What one sees encoded in the Report is China’s new nationalism, perhaps most clearly connoted in the double ways of referring to “the people.” The term “renmin(中国人民 Zhongguo renmin) takes on a more civic connotation. When Mao Zedong stood on the podium at Tiananmen Square in 1949 to proclaim the founding of the PRC, he used this term when uttering the famous phrase, “The Chinese people have stood up.” (“中国人民站起来了Zhongguo renmin zhanqilai le. ”) While Xi references a civic notion of “the people” throughout the Report, the term used in conjunction with past and future is (中华民族Zhonghua minzu), which can mean Chinese nation and also Chinese ethnicity. Xi’s speech denotes a nationalism that is both civic and ethnic.

This brings us to a third word that has no place in conventional Marxist lingo: dream, as in China dream (中国梦Zhongguo meng). Historical materialists don’t generally have dreams; they have plans.  “Dream” brings to mind pejorative declamations from Marx like: “Religion is the opiate of the masses.”

This dream, however, has two reference points, one historical the other contemporary. The first is a 19th Century China debilitated by the scourge of imperialism and opium addiction. The second reference point: another dream that’s out there – the American Dream.

复兴fuxing: A Middle Kingdom once more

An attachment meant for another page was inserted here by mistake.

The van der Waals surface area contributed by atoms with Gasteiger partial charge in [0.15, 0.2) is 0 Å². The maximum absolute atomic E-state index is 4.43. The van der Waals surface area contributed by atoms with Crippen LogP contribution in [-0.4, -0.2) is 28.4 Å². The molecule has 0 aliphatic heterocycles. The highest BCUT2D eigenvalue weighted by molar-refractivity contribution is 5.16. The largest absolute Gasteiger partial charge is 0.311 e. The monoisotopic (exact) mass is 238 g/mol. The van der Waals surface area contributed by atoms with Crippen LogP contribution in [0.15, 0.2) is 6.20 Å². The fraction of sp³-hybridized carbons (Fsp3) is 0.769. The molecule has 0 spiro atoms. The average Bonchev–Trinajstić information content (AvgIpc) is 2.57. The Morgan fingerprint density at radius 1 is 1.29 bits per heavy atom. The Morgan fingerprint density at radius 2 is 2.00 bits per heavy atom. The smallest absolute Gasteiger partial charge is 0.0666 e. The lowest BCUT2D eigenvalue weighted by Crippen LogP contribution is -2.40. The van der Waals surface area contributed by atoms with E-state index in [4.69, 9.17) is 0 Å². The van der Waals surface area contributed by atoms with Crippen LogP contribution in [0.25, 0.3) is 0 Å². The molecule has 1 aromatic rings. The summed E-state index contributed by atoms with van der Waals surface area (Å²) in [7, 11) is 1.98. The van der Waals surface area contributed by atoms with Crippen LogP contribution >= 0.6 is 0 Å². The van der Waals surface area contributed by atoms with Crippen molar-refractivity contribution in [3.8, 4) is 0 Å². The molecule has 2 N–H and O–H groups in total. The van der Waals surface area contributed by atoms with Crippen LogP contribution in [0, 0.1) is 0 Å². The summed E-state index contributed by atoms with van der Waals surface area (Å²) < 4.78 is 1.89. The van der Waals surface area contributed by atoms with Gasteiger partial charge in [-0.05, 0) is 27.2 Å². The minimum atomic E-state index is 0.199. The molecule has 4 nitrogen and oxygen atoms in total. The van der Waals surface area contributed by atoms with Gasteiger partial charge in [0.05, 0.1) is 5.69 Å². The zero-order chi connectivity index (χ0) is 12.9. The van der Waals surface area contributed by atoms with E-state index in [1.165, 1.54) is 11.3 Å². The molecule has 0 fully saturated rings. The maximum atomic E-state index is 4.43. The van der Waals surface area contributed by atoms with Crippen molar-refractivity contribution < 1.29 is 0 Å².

While a rich and strong country has been a dream for some time, this dream now seems close to becoming a reality. Accordingly, Xi’s speech begins to revise China’s spatial imagining. As noted above, China officially considers itself a developing country. Much of Deng’s agenda was about development – again, “only development is firm logic” – but a development that was calibrated relative to other, more advanced (发达 fada) countries. China needed to develop at breakneck speed to catch up with (赶上 ganshang) the more advanced countries.

In Xi’s new era, the dynamic changes. Deng broke down Maoist autarchy when he called for learning from more economically advanced countries, including capitalist countries. His formulation placed China in apprenticeship to those countries’ practices. Xi’s Report affirms that in contrast to the former era’s focus on high-speed development, this new era will be about high-quality development. Previously, Deng emphasized developmental “initiative” (积极性 jijixing). Now, the emphasis is on developmental “innovation, creativity” (创新性 chuangxinxing).

Thus, development involves both the tangible and the intangible. On the one hand, the degree to which China is a “strong country” is readily measured through standardized criteria associated with “comprehensive national power,” criteria that distill down to hard power, good old realpolitik. On the other hand, part of being a “strong country” in this new era places added emphasis on intangible factors. Among those highlighted in the Report are civilizational strength as well as international influence, by which is meant not just diplomacy but the effective spreading and inculcating of ideas, such as creating philosophy and social sciences with Chinese special characteristics.

All of this requires the dogged, determined oversight and guidance of the Party in all domains of the polity. Nothing is to be free of the Party’s influence, even the Party itself – which Xi presents as critical to the success or failure of this historic, and historical, mission.